Park Yong Ha, looking so handsome
in On Air that it pained me!

In contrast with the older Lee Beom-soo, playing the producer, who was so good with Yoona in The Prime Minister And I in 2013, Yong Ha was the most appealing male presence in the drama. He really listened to the other characters and cared about them. He wasn't just in his career to promote himself. He liked the work and was willing to learn, without putting his ego first. So often I would melt inside during his scenes, and wonder once again why he ended it all in real life only two years later, when he had so much talent, and so many people in the industry seemed to love him and would have helped him if they had known he was suffering. I am writing this review in 2015, approaching the fifth year anniversary of his death (June 30th, 2010), and sometimes I still feel the tears sting my eyes when writing about him or looking at his pictures or watching him act. 

I particularly loved the on location shots in Taiwan when all four leads were together and their characters were discovering each other as human beings, finding out what made each other "tick". Anytime Park Yong Ha and Kim Ha Neul had scenes together I would doubly melt, like when he grabbed her hand and led her away from fans and paparazzi, and I wished again that their characters would end up together. They had a lot of chemistry together; Ha Neul had far more chemistry with Yong Ha than she did with Lee Beom-soo. I couldn't believe the drama writers couldn't see it and wouldn't adjust their script accordingly.

Song Yun-ah with Park Yong Ha in On Air
Why did you like her? WHY??? WAE???

Yong Ha was so good looking I thought of Lina Lamont's line in Singin' In The Rain, "They'd come to see me if I played opposite a monkey!" Haha. I would have watched Yong Ha with anyone, but really did not want to see his character end up with the whiny scriptwriter gal! No! Meanwhile, her character seemed to have the secret hots for Lee Beom-soo's character, so I would talk back to the screen, "Yes! Please, please take him instead! Leave Park Yong Ha alone" LOL! The two lead female characters did NOT like one another and were constantly on the outs. In one funny scene in a Chinese massage parlor the two guys were in one room naked having a massage, while the two women were in another room naked having massages. The two guys knew the actress and scriptwriter did not get along, and fantasized about what would happen if they got into a cat fight in the other room while naked. Oh how I laughed and giggled at these scenes!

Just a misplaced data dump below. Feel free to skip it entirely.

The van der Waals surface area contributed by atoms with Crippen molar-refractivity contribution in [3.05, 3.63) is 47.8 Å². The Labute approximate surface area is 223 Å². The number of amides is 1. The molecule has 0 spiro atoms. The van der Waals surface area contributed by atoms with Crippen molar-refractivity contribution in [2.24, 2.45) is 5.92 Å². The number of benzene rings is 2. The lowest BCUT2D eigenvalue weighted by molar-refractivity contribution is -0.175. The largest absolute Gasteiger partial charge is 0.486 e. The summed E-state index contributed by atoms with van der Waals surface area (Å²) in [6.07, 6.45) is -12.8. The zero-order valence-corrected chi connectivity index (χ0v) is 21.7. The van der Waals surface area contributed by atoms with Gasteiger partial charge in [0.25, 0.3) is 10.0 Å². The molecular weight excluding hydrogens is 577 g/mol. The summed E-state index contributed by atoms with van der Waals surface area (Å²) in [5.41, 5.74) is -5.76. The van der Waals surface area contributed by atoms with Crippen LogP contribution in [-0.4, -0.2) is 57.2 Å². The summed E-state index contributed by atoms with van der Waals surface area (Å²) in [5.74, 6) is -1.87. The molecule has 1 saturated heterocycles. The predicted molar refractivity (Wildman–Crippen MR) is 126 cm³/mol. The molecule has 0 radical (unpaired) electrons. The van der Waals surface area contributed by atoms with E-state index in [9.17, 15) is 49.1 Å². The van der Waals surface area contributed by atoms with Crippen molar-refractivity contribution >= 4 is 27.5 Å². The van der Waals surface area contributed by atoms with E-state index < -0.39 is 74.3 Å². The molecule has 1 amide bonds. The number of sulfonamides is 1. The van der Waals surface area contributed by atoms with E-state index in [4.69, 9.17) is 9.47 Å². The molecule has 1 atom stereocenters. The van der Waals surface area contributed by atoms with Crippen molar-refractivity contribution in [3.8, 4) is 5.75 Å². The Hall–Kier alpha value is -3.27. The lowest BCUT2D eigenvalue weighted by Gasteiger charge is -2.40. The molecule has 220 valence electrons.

The Funny Massage Scene

Another fun reason to watch On Air is because of all the cameo appearances by different stars playing themselves as actors and actresses. It's a challenge to play "Spot the Celebrity" in each episode. The series features 27 star cameo appearances, among them Jeon Do-yeon, Kim Jung-eun, Lee Seo-jin, Kim Min-joon and Yoon Se-ah, who had previously worked with writer Kim Eun-sook and director Shin Woo-chul on Lovers in Paris, Lovers in Prague, and Lovers. Song Yun-ah also asked her celebrity friends to appear on the show, namely Lee Hyori, Kang Hye-jung, Uhm Ji-won, and comedian Kim Je-dong. If you love Korean actors like I do you will smile at everyone you recognize when they turn up.

Usually many of the side characters in dramas add a lot of spice to a drama, but here I have to be honest: many of them bored me or tried my patience. I kept feeling they were wasting time that could be better utilized showing more romantic scenes or more behind the scenes about drama-making. There seemed to be quite a few older Ahjummas in this show who had thorns in their characters and did nothing but complain and meddle, and I truthfully would just fast forward through their scenes. I understand the industry wants to give roles to as many actors and actresses as possible, of many age ranges, but the main story of a drama shouldn't be put on the side-burner to accommodate them.

Every once in awhile and go back and revisit favorite scenes in this drama On Air. It's really quite enjoyable overall, and if you have any interest at all in how K-dramas are produced then you should definitely check it out.